Flag of Saint Helena

Saint Helena, Ascension, and Tristan da Cunha Flag

Saint Helena, Ascension, and Tristan da Cunha Flag

Saint Helena, Tristan da Cunha and Ascension formed part of the territory known as the British overseas found on the southern side of the Atlantic ocean. It was formerly referred to Saint Helena and dependencies up until the first day of September in the year 2009 when the constitution was replaced by a new one which gave all the three islands a status of being equal. The Union Jack was the first flag that was associated with this island. Other flags that were associated with the island include the Red Ensign and the red and white striped East India Company ensign.

In the early years of 1870s, the Blue Ensign and Union Jack was introduced upon ash colonies. The Union Jack which was defaced was to be hoisted on any vessel that could be carrying the Governor that is within the colony’s waters. The defaced Blue Ensign was also meant for hoisting on the vessels that were run by the government of the colony. After the year 1944, the plain Union Jack was replaced by the Union Jack that was defaced as the flag of the Governor when he was on land. The shield of the arms that had no white disc was later approved as the defacement of the Blue Ensign soon thereafter.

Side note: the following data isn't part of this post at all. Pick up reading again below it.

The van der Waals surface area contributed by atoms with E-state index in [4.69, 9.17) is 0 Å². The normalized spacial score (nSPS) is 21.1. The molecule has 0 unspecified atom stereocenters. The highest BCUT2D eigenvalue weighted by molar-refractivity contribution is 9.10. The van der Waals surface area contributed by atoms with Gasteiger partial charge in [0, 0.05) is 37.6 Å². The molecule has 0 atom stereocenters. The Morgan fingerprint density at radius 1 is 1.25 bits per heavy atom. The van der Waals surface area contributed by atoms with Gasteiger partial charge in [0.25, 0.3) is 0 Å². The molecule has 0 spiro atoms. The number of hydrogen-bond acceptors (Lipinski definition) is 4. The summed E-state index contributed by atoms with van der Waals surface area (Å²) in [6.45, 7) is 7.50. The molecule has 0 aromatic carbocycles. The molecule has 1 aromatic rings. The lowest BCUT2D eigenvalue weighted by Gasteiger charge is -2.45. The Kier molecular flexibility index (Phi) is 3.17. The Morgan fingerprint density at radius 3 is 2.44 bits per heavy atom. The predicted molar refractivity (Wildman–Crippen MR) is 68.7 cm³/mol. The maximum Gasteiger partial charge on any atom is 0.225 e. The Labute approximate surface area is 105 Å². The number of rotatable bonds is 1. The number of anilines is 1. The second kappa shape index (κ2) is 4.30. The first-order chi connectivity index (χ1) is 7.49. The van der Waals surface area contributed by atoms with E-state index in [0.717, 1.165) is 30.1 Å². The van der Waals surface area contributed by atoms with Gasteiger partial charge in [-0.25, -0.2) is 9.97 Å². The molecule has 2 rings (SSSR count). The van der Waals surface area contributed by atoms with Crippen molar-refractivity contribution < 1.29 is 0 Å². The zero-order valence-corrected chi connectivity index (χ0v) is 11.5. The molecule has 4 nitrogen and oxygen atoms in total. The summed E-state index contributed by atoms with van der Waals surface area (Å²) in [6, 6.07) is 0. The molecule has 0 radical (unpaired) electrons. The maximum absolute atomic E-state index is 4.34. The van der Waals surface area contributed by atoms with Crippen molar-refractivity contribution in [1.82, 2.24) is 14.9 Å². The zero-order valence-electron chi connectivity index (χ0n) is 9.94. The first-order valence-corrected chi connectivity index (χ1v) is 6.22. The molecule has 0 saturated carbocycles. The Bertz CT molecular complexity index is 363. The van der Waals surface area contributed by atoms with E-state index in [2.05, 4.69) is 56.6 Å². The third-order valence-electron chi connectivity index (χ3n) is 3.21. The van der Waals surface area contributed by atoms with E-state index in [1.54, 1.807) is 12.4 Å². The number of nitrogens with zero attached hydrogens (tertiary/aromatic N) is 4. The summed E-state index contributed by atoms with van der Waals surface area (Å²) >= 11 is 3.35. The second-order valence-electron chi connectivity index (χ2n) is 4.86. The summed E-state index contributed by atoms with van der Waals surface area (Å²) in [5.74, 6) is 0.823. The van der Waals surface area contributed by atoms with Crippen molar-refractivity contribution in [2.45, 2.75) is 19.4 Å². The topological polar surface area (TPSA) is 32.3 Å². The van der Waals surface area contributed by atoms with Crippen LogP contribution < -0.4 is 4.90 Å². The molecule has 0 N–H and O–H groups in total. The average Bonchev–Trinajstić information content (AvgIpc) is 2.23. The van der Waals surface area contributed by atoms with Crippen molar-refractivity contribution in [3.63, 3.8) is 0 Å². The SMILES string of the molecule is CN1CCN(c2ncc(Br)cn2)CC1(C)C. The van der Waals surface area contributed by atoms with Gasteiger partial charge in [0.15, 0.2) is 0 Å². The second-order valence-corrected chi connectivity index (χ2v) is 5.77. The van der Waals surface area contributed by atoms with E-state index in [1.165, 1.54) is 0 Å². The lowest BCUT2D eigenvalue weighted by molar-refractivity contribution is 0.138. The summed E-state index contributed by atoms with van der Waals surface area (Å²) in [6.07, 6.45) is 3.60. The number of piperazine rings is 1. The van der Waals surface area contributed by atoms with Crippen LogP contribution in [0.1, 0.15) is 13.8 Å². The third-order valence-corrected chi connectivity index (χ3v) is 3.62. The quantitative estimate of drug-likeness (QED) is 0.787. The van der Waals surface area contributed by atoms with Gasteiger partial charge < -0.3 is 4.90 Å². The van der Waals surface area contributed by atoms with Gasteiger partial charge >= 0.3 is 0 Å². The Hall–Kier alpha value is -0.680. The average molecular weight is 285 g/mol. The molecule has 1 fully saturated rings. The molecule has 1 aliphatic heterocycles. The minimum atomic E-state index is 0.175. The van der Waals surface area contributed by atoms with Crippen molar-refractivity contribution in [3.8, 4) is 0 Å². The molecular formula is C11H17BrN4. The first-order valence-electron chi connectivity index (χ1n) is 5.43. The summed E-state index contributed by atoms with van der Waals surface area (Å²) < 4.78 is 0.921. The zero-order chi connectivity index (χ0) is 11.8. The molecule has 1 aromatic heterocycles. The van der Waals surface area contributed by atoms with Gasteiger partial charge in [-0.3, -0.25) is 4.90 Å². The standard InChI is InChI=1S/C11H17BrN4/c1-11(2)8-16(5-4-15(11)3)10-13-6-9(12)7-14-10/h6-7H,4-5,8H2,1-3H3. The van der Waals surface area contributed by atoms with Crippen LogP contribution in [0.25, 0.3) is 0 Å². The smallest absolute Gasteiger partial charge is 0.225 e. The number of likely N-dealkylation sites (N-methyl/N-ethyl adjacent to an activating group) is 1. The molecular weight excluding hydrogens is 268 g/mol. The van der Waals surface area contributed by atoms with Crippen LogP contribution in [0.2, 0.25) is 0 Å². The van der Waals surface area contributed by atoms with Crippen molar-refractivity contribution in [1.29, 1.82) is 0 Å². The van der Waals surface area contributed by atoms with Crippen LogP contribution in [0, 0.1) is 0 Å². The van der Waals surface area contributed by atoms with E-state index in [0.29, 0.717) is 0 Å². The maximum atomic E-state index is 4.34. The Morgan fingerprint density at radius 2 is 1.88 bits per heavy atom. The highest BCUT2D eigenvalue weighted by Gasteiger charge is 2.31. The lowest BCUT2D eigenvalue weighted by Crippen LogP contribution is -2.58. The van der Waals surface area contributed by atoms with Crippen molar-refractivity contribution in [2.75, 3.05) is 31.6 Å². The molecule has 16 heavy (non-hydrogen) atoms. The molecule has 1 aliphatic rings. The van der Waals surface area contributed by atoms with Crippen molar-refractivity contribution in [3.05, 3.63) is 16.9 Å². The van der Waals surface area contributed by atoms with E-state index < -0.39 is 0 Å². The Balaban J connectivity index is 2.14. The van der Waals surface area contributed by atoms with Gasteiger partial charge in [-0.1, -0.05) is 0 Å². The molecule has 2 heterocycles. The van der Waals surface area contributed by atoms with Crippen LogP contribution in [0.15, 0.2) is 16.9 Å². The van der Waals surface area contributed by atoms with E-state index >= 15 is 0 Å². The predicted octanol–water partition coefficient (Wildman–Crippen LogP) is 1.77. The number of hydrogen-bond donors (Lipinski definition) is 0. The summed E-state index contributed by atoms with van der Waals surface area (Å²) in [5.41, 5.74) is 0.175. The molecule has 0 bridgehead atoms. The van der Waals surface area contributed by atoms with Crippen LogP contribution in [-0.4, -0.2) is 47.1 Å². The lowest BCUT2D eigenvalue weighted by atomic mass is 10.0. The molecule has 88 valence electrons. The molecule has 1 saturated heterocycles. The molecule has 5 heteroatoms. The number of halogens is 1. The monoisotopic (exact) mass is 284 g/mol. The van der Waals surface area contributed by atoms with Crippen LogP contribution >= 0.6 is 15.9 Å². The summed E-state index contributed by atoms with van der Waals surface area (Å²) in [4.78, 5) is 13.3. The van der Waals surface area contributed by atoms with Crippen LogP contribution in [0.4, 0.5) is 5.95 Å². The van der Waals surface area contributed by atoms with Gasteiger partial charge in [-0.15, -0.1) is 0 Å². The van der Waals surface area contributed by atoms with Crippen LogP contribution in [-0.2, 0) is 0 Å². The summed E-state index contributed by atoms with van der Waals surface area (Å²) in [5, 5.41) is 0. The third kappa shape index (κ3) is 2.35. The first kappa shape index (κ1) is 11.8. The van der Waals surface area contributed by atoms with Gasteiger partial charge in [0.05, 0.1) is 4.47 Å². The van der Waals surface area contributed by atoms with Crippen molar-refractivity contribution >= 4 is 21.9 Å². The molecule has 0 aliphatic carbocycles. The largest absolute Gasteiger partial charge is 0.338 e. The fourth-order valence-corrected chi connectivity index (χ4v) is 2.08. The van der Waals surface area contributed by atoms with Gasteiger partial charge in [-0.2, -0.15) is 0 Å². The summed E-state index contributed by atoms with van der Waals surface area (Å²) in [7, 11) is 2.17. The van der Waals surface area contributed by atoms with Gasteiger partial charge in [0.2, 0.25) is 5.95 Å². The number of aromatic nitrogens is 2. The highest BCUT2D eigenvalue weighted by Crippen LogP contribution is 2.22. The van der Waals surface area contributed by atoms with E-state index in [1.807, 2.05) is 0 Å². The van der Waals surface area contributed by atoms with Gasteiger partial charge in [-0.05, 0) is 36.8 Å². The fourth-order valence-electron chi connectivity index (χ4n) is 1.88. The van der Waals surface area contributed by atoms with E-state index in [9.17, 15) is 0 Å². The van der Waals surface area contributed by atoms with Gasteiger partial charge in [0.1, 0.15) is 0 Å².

The flag of Saint Helena, Tristan da Cunha and Ascension was then adopted on 20th October, 2002. This was under a proclamation that was made by the Governor of Saint Helena, under the grant of Queen Elizabeth II’s Royal Warrant. These three islands used the Saint Helena’s flag for their official purposes.

The St. Helena badge was derived back then from the Colony’s public seal. It consisted of royal arms that were above an ornamental frame that surrounded the image of a ship that is three-mastered near the steep cliff’s base. The sails were furled and a flag flew at its stern. This badge was introduced in the year 1874 when the flag then was the White Ensign. However, in some later copies, the canton used to be left blank making it appear like the English flag.

The construction of a badge involved the procedure that was usual with a majority of people of extracting a scene from a frame and then refashion of a circular form. The scene in the case of St. Helena was made from the seal without any modifications and it also included a frame that was decorative. A pink ribbon was also seen drapped across the top part of the badge.